Tuesday, 12 December 2017

Unhappy Qantas pilots over reregistering aircraft

There may be pilot trouble ahead for Qantas.  It appears according to local media that pilots of the Australian airline are more than just a little unhappy with the carrier's plans to fly Australian aircraft with lower-paid pilots employed by a subsidiary in New Zealand.

The antipodean airline will be operating operate extra flights between Sydney, Melbourne and Brisbane and Auckland from March 2018 when code-share partner Emirates reduces its A380 trans-Tasman services.

We're being told that Qantas is converting seven Boeing 737 aircraft it has registered in New Zealand through its sister company Jetconnect to the Australian Qantas operating licence. However, pilots employed in New Zealand by Jetconnect will be the ones flying those Australian registered planes - making it the first time Qantas has regularly used 'foreign' employed pilots on local aircraft.

It is a move that has angered some of the flight crews in Australia,  with a pilots union saying Qantas is shifting to a model of using overseas crews working on lower pay and worse conditions than their Australian counterparts.  "This is not dissimilar to the Ryanair or Norwegian [Airlines] models that deploy contract crew, on varying conditions in bases around their network. -  The Americans and Europeans have fought long and hard against this model and we must guard against its emergence in Qantas."  Australian and International Pilots Association president Captain Murray Butt said in a letter to union members.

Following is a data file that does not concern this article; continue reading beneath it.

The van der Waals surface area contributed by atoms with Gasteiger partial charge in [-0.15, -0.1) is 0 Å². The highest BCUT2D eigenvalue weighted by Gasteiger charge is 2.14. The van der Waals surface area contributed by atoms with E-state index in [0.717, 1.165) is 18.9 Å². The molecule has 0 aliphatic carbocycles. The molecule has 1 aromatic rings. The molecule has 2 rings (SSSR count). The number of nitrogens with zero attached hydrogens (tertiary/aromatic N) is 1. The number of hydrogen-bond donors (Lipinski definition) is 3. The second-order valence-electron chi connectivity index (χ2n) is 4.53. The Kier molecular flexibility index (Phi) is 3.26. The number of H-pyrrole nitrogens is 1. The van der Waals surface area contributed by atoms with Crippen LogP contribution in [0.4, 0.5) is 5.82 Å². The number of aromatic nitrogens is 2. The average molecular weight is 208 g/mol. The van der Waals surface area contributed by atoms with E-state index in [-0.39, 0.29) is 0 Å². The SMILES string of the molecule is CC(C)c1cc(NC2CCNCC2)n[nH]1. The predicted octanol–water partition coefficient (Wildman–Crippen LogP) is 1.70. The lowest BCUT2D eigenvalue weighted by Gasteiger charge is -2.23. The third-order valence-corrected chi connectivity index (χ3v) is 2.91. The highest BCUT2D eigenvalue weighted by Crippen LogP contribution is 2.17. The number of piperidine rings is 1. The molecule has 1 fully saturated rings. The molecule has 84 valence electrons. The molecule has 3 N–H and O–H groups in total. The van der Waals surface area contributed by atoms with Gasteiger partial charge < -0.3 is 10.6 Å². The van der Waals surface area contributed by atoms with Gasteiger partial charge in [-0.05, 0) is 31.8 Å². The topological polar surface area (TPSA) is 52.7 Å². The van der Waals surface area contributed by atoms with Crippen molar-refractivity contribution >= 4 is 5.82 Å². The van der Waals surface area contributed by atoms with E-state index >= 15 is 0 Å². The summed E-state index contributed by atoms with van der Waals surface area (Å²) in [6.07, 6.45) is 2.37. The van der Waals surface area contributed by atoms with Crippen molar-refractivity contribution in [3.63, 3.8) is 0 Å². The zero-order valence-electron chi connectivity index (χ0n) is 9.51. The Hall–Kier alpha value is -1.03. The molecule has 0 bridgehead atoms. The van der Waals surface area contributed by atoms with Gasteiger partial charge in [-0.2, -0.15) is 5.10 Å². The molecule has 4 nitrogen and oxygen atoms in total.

According to a Qantas spokesperson, pilots from Jetconnect would till only fly the same routes they already do, across the Tasman Sea. They would not operate domestic flights in Australia.   

The spokesperson reiterated that changing the registration of its 737 to Qantas' Australian Air Operators Certificate was simply a measure to better utilise the aircraft. "By registering these aircraft in Australia instead, we could make much better use of this down time by flying domestic sectors in between flying to New Zealand,"

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